Hugh Reynolds: Payroll, please

County Exec Mike Hein. (Photo by Dan Barton)

County Exec Mike Hein. (Photo by Dan Barton)

In one of the more obscure footnotes to a routine January meeting (other than 45 gun advocates expressing themselves) Ulster County’s legislature passed a resolution asking the county executive to begin sharing personnel information. Specifically, the legislature would like to be kept apprised monthly of all hirings, firings and retirements. Under the current system, legislators find out who’s on board, or more likely these days, who’s left, in the executive’s annual budget released in early October.

But as even legislators appreciate, a budget is a living, breathing document, subject to change over the course of a year. As anyone who’s drawn up a budget knows, revenues are usually more difficult to predict than expenses (personnel, for the most part).

This was not the Ulster legislature’s first attempt at getting access to the working operation of the executive. I was at an informal meeting between then-first-month county executive Mike Hein and then-legislature chairman Fred Wadnola in January 2009 at which Wadnola asked for monthly personnel reports to be sent to the legislature. Operating the government was his job, Hein said in so many words. Read the budget.


Hein, who had dealt with a meddling legislature for almost three years as county administrator, knew that he’d be spending half his time on personnel issues if he allowed legislators to look over his shoulder on every hire-fire-retire issue.

There may be some privacy issues, though public jobs — all of which are listed by name and salary in the annual budget — should certainly be treated differently than jobs in the private sector.

It’s doubtful the territorial executive has softened much on that issue, but I’m hearing through the grapevine that staff is at least willing to “discuss” the matter with legislators. As legislative-executive relations go, this could be considered progress. The larger question is, should the public be entitled to know how taxpayer dollars are being spent (on personnel), and if so, why doesn’t the executive himself issue such a report on a monthly basis? Doing so would lend some credence to claims of transparency.

Advance notice

It is perhaps entirely appropriate that this month’s meeting of the county legislature about gun control was switched to Kingston’s Ulster Performing Arts Theater  (UPAC) in anticipation of a larger than usual turnout.

Legislature Chairwoman Terry Bernardo, who says she will not attempt to resurrect gun advocate Charlton Heston for the occasion, was being just south of coy in announcing the move to the 1,600-seat theater was being done to provide adequate First Amendment (freedom of speech) access. The smoking gun she seeks to showcase is the Second Amendment to the constitution, which protects the right to bear arms.

The legislature was scheduled to debate approve a resolution, later approved 14-8, against Gov. Andrew Cuomo’s tough new gun-control laws enacted by the state legislature in early January. More than 500 Ulster County people attended two previous sessions on the subject.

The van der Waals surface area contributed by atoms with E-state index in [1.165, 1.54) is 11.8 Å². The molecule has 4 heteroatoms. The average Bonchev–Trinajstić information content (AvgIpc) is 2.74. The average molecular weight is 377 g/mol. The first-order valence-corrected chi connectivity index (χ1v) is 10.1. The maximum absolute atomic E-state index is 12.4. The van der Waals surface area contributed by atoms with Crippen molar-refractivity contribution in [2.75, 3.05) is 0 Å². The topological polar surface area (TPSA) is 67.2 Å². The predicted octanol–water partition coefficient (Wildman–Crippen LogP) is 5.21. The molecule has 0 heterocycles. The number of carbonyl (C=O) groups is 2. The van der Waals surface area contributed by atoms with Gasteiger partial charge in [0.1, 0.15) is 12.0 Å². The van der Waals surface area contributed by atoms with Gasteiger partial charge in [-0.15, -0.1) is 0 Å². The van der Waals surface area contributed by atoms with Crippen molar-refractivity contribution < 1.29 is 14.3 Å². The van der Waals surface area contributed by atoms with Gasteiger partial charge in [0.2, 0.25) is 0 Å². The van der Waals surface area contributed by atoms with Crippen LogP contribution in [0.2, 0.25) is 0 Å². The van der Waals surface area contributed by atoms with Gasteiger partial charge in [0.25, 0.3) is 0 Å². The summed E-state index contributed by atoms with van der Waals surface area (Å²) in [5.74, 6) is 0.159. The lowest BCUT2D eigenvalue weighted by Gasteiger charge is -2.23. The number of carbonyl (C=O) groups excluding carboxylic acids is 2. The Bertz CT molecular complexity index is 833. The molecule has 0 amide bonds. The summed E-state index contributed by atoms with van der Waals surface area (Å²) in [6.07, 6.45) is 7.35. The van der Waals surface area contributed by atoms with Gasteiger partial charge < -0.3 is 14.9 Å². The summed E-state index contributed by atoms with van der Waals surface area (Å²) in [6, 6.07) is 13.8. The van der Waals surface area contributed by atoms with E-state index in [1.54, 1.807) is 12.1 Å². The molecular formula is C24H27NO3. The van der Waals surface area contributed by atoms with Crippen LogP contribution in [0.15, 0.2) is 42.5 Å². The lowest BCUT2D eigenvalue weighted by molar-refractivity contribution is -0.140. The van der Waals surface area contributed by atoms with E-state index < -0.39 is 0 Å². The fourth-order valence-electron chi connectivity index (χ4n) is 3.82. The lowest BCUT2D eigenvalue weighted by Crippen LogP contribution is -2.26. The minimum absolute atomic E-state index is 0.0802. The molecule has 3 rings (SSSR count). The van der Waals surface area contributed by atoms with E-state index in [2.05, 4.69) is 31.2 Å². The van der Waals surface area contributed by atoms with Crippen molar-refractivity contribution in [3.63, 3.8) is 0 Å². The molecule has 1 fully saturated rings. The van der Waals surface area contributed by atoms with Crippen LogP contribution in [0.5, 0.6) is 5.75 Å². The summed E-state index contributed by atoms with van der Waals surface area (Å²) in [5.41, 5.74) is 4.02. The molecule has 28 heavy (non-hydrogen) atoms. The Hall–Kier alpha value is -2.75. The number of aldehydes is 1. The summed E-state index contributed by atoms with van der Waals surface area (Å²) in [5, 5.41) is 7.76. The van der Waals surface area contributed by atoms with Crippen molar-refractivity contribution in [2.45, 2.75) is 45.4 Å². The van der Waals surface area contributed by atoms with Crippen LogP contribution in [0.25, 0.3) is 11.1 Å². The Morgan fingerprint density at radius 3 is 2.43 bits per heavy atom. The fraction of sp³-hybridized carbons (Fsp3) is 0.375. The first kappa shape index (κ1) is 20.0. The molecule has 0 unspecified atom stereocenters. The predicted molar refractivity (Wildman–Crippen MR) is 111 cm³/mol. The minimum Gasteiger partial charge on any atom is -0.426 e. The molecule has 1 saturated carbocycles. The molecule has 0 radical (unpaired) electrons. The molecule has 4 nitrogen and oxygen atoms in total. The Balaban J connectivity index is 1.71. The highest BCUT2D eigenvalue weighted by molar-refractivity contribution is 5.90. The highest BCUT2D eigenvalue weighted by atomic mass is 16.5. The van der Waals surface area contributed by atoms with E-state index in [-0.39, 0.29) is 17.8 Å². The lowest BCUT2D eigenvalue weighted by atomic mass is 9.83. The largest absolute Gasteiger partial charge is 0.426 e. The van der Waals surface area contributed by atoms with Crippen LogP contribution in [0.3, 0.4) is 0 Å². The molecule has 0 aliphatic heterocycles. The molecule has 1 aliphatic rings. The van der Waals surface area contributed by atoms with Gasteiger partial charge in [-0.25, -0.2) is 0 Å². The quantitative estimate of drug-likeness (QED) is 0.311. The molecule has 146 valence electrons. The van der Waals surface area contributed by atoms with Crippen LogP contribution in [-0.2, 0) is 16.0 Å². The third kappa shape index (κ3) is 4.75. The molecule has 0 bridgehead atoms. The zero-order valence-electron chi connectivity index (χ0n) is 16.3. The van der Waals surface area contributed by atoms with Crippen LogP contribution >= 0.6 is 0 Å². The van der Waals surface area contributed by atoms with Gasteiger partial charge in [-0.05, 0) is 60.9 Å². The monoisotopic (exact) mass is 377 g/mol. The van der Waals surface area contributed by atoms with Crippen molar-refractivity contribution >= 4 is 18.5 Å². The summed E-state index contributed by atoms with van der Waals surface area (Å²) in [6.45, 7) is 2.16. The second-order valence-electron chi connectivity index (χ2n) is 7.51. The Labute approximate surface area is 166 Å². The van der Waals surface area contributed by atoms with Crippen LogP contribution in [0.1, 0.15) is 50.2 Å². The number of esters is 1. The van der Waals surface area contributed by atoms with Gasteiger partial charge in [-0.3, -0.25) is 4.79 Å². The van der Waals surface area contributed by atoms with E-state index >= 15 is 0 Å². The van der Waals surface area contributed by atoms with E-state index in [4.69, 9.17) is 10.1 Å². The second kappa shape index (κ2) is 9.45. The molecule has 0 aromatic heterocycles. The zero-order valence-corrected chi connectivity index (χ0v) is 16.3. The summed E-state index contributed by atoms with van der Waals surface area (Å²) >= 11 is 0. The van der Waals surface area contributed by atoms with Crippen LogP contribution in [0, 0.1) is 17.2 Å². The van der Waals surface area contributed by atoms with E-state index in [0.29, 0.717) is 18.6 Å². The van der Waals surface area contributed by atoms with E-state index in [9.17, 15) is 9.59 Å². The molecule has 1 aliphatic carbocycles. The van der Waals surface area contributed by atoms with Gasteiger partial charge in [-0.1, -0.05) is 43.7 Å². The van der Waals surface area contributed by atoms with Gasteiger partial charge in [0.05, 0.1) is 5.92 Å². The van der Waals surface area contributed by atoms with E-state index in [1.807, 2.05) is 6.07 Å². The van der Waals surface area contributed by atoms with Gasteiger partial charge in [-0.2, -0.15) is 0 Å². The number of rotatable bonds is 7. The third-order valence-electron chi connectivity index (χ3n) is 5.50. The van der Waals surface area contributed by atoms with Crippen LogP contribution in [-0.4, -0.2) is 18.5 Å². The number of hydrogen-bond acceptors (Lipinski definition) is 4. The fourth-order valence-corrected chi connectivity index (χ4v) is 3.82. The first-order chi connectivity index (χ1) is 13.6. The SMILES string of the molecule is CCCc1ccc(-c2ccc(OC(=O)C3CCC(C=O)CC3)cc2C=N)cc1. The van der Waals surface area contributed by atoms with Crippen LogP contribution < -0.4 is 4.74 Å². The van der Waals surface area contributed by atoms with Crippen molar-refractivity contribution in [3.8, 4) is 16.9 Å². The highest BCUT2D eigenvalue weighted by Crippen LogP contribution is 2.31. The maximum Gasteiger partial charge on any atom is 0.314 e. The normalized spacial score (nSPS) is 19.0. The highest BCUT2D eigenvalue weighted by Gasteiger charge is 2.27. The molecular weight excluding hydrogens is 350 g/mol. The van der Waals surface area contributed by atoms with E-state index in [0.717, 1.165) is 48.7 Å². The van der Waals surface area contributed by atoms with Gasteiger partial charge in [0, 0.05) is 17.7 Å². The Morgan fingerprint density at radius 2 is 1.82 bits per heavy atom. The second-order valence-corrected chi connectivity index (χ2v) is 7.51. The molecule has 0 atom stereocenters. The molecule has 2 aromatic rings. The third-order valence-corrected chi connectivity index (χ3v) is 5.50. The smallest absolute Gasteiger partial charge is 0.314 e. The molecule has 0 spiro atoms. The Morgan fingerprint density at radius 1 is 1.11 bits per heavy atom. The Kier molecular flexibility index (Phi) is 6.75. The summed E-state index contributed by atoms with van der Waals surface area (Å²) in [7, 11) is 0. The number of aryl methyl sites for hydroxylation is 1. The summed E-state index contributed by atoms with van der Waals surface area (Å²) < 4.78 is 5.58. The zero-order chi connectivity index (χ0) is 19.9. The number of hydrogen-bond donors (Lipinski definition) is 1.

Making sausage

The public doesn’t much care how sausage (laws in a democracy) is made, only how it tastes. The Ulster County Legislature, in the process of tinkering with the basic tenet of representative government that the business of a legislature is done in committee, may rue the day it did.

At issue is whether a negative vote in committee prevents a resolution from going to the full legislature for a vote. Under the rules of the state Assembly, which govern all legislatures, the full body, usually by a supermajority, can “relieve a committee of its duties” and act on a matter.

Hugh Reynolds.

Hugh Reynolds.

The Laws and Rules Committee of the Ulster County Legislature, which for all we know could be just flapping its jaws, is considering whether a negative committee vote should be sent to the floor, so noted. Doing so would considerably diminish the power of committees, rendering their deliberations and recommendations less meaningful. Here, some legislators might be careful what they wish for.

He said no

As party leaders appreciate, it’s never too early to begin recruiting candidates. In that vein, state Republican chairman Ed Cox was rattling off a list of could-be’s against Democrat incumbent Gov. Cuomo for next year during a recent interview on Liz Benjamin’s Capital Report on YNN-TV. Among Cox’s can’t-lose nominees, including several GOP county executives, was, to my surprise, two-term congressman Chris Gibson of Kinderhook.

Not to belittle the retired Army colonel, but I didn’t know he was on anybody’s radar screen for higher office. It turned out higher office isn’t on his radar, either.

No, said the congressman through a spokesperson, he’s flattered to be mentioned, but has every intention of filling out this term, and as pledged, the next one, should voters concur. You see, Gibson, 48, is committed to a term limit ending in 2018, which means he’ll run for Congress two more times.